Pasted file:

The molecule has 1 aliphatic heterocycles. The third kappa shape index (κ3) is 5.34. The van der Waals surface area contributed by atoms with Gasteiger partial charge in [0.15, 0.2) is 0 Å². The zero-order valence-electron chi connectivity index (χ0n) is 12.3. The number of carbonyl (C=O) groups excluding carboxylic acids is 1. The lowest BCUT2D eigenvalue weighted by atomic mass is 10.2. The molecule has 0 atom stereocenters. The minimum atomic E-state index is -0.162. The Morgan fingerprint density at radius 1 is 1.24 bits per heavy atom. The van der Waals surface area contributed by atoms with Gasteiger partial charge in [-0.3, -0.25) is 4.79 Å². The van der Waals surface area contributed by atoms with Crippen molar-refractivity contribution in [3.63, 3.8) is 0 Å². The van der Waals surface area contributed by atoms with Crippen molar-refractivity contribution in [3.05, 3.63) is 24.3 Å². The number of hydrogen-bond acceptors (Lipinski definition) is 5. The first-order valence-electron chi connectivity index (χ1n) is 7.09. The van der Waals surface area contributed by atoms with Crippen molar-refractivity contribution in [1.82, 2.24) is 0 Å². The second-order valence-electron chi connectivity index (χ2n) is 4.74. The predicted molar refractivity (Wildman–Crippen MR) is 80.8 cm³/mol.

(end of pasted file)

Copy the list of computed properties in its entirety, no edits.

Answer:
The molecule has 1 aliphatic heterocycles. The third kappa shape index (κ3) is 5.34. The van der Waals surface area contributed by atoms with Gasteiger partial charge in [0.15, 0.2) is 0 Å². The zero-order valence-electron chi connectivity index (χ0n) is 12.3. The number of carbonyl (C=O) groups excluding carboxylic acids is 1. The lowest BCUT2D eigenvalue weighted by atomic mass is 10.2. The molecule has 0 atom stereocenters. The minimum atomic E-state index is -0.162. The Morgan fingerprint density at radius 1 is 1.24 bits per heavy atom. The van der Waals surface area contributed by atoms with Gasteiger partial charge in [-0.3, -0.25) is 4.79 Å². The van der Waals surface area contributed by atoms with Crippen molar-refractivity contribution in [3.63, 3.8) is 0 Å². The van der Waals surface area contributed by atoms with Crippen molar-refractivity contribution in [3.05, 3.63) is 24.3 Å². The number of hydrogen-bond acceptors (Lipinski definition) is 5. The first-order valence-electron chi connectivity index (χ1n) is 7.09. The van der Waals surface area contributed by atoms with Crippen molar-refractivity contribution in [1.82, 2.24) is 0 Å². The second-order valence-electron chi connectivity index (χ2n) is 4.74. The predicted molar refractivity (Wildman–Crippen MR) is 80.8 cm³/mol.